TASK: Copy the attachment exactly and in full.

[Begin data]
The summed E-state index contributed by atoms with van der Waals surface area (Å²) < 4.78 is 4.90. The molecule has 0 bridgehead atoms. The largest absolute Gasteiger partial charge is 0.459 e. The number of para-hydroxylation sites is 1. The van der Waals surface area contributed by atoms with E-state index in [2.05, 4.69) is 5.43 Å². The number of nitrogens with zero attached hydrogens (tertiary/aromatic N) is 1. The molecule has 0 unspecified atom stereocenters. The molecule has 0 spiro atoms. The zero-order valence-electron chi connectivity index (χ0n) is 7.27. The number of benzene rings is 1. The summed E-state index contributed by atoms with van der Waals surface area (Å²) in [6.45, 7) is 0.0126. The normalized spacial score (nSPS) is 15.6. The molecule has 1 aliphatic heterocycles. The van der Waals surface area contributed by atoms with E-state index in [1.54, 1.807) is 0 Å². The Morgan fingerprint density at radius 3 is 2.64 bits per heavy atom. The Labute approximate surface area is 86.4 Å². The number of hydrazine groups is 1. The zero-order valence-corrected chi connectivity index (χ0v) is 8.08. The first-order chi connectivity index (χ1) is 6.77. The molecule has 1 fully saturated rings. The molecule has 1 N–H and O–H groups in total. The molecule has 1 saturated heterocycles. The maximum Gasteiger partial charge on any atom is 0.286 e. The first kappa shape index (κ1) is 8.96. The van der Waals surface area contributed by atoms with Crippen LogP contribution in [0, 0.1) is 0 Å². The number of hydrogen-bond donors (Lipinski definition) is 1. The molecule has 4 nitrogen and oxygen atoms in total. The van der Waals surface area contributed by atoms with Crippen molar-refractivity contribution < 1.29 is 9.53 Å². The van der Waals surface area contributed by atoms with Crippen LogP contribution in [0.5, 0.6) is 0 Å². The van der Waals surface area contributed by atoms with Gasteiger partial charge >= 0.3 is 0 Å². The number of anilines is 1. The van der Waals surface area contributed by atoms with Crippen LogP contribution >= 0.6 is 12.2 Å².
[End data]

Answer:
The summed E-state index contributed by atoms with van der Waals surface area (Å²) < 4.78 is 4.90. The molecule has 0 bridgehead atoms. The largest absolute Gasteiger partial charge is 0.459 e. The number of para-hydroxylation sites is 1. The van der Waals surface area contributed by atoms with E-state index in [2.05, 4.69) is 5.43 Å². The number of nitrogens with zero attached hydrogens (tertiary/aromatic N) is 1. The molecule has 0 unspecified atom stereocenters. The molecule has 0 spiro atoms. The zero-order valence-electron chi connectivity index (χ0n) is 7.27. The number of benzene rings is 1. The summed E-state index contributed by atoms with van der Waals surface area (Å²) in [6.45, 7) is 0.0126. The normalized spacial score (nSPS) is 15.6. The molecule has 1 aliphatic heterocycles. The van der Waals surface area contributed by atoms with E-state index in [1.54, 1.807) is 0 Å². The Morgan fingerprint density at radius 3 is 2.64 bits per heavy atom. The Labute approximate surface area is 86.4 Å². The number of hydrazine groups is 1. The zero-order valence-corrected chi connectivity index (χ0v) is 8.08. The first-order chi connectivity index (χ1) is 6.77. The molecule has 1 fully saturated rings. The molecule has 1 N–H and O–H groups in total. The molecule has 1 saturated heterocycles. The maximum Gasteiger partial charge on any atom is 0.286 e. The first kappa shape index (κ1) is 8.96. The van der Waals surface area contributed by atoms with Crippen LogP contribution in [0, 0.1) is 0 Å². The number of hydrogen-bond donors (Lipinski definition) is 1. The molecule has 4 nitrogen and oxygen atoms in total. The van der Waals surface area contributed by atoms with Crippen molar-refractivity contribution < 1.29 is 9.53 Å². The van der Waals surface area contributed by atoms with Crippen LogP contribution in [0.5, 0.6) is 0 Å². The van der Waals surface area contributed by atoms with Gasteiger partial charge >= 0.3 is 0 Å². The number of anilines is 1. The van der Waals surface area contributed by atoms with Crippen LogP contribution >= 0.6 is 12.2 Å².